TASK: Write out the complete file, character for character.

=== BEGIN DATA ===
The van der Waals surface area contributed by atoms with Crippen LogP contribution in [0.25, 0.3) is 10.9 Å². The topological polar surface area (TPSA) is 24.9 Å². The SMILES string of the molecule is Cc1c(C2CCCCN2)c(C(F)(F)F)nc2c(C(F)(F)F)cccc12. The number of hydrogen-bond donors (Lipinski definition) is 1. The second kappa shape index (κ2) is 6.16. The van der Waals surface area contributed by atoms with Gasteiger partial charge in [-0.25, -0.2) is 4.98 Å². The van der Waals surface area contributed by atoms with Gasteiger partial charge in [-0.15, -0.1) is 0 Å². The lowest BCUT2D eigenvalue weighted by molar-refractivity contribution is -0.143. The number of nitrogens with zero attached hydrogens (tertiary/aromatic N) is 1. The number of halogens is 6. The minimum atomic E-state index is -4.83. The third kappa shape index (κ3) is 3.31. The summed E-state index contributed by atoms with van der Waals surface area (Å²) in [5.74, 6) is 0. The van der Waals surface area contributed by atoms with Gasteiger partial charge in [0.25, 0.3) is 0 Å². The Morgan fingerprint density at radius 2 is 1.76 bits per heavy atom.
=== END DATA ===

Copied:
The van der Waals surface area contributed by atoms with Crippen LogP contribution in [0.25, 0.3) is 10.9 Å². The topological polar surface area (TPSA) is 24.9 Å². The SMILES string of the molecule is Cc1c(C2CCCCN2)c(C(F)(F)F)nc2c(C(F)(F)F)cccc12. The number of hydrogen-bond donors (Lipinski definition) is 1. The second kappa shape index (κ2) is 6.16. The van der Waals surface area contributed by atoms with Gasteiger partial charge in [-0.25, -0.2) is 4.98 Å². The van der Waals surface area contributed by atoms with Gasteiger partial charge in [-0.15, -0.1) is 0 Å². The lowest BCUT2D eigenvalue weighted by molar-refractivity contribution is -0.143. The number of nitrogens with zero attached hydrogens (tertiary/aromatic N) is 1. The number of halogens is 6. The minimum atomic E-state index is -4.83. The third kappa shape index (κ3) is 3.31. The summed E-state index contributed by atoms with van der Waals surface area (Å²) in [5.74, 6) is 0. The van der Waals surface area contributed by atoms with Gasteiger partial charge in [0.25, 0.3) is 0 Å². The Morgan fingerprint density at radius 2 is 1.76 bits per heavy atom.